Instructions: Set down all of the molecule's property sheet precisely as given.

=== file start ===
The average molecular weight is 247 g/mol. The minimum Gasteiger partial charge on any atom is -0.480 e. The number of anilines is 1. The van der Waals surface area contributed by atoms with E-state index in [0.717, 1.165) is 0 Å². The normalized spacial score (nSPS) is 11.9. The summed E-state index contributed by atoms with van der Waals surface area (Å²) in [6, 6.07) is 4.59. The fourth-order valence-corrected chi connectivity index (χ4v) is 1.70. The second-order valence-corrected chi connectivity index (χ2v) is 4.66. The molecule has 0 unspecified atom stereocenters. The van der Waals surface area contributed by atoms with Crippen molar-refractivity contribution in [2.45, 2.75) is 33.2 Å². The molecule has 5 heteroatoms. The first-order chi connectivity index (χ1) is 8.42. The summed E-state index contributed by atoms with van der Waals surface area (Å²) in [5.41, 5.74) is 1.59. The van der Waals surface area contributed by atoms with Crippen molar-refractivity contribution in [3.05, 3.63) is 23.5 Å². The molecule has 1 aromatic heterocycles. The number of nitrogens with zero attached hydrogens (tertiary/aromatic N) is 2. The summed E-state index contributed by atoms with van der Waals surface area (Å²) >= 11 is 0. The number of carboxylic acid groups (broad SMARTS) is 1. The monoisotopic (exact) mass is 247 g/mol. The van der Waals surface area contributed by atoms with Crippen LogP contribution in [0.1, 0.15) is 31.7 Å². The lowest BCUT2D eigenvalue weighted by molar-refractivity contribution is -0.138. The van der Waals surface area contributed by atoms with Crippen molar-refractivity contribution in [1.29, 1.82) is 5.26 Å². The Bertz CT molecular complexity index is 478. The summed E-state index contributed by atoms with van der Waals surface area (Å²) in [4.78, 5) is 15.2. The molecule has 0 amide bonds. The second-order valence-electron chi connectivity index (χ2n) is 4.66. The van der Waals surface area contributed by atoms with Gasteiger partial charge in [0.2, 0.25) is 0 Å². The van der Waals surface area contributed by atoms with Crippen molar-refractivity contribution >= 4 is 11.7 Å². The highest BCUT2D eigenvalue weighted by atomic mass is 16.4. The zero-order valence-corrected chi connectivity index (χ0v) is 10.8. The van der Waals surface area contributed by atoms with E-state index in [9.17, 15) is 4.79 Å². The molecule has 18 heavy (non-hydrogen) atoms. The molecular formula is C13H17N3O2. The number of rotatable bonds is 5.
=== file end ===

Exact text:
The average molecular weight is 247 g/mol. The minimum Gasteiger partial charge on any atom is -0.480 e. The number of anilines is 1. The van der Waals surface area contributed by atoms with E-state index in [0.717, 1.165) is 0 Å². The normalized spacial score (nSPS) is 11.9. The summed E-state index contributed by atoms with van der Waals surface area (Å²) in [6, 6.07) is 4.59. The fourth-order valence-corrected chi connectivity index (χ4v) is 1.70. The second-order valence-corrected chi connectivity index (χ2v) is 4.66. The molecule has 0 unspecified atom stereocenters. The van der Waals surface area contributed by atoms with Crippen molar-refractivity contribution in [2.45, 2.75) is 33.2 Å². The molecule has 5 heteroatoms. The first-order chi connectivity index (χ1) is 8.42. The summed E-state index contributed by atoms with van der Waals surface area (Å²) in [5.41, 5.74) is 1.59. The van der Waals surface area contributed by atoms with Crippen molar-refractivity contribution in [3.05, 3.63) is 23.5 Å². The molecule has 1 aromatic heterocycles. The number of nitrogens with zero attached hydrogens (tertiary/aromatic N) is 2. The summed E-state index contributed by atoms with van der Waals surface area (Å²) >= 11 is 0. The number of carboxylic acid groups (broad SMARTS) is 1. The monoisotopic (exact) mass is 247 g/mol. The van der Waals surface area contributed by atoms with Crippen LogP contribution in [0.1, 0.15) is 31.7 Å². The lowest BCUT2D eigenvalue weighted by molar-refractivity contribution is -0.138. The van der Waals surface area contributed by atoms with Crippen molar-refractivity contribution in [1.29, 1.82) is 5.26 Å². The Bertz CT molecular complexity index is 478. The summed E-state index contributed by atoms with van der Waals surface area (Å²) in [4.78, 5) is 15.2. The molecule has 0 amide bonds. The second-order valence-electron chi connectivity index (χ2n) is 4.66. The van der Waals surface area contributed by atoms with Gasteiger partial charge in [0.2, 0.25) is 0 Å². The van der Waals surface area contributed by atoms with Crippen molar-refractivity contribution >= 4 is 11.7 Å². The highest BCUT2D eigenvalue weighted by atomic mass is 16.4. The zero-order valence-corrected chi connectivity index (χ0v) is 10.8. The van der Waals surface area contributed by atoms with E-state index in [9.17, 15) is 4.79 Å². The molecule has 18 heavy (non-hydrogen) atoms. The molecular formula is C13H17N3O2. The number of rotatable bonds is 5.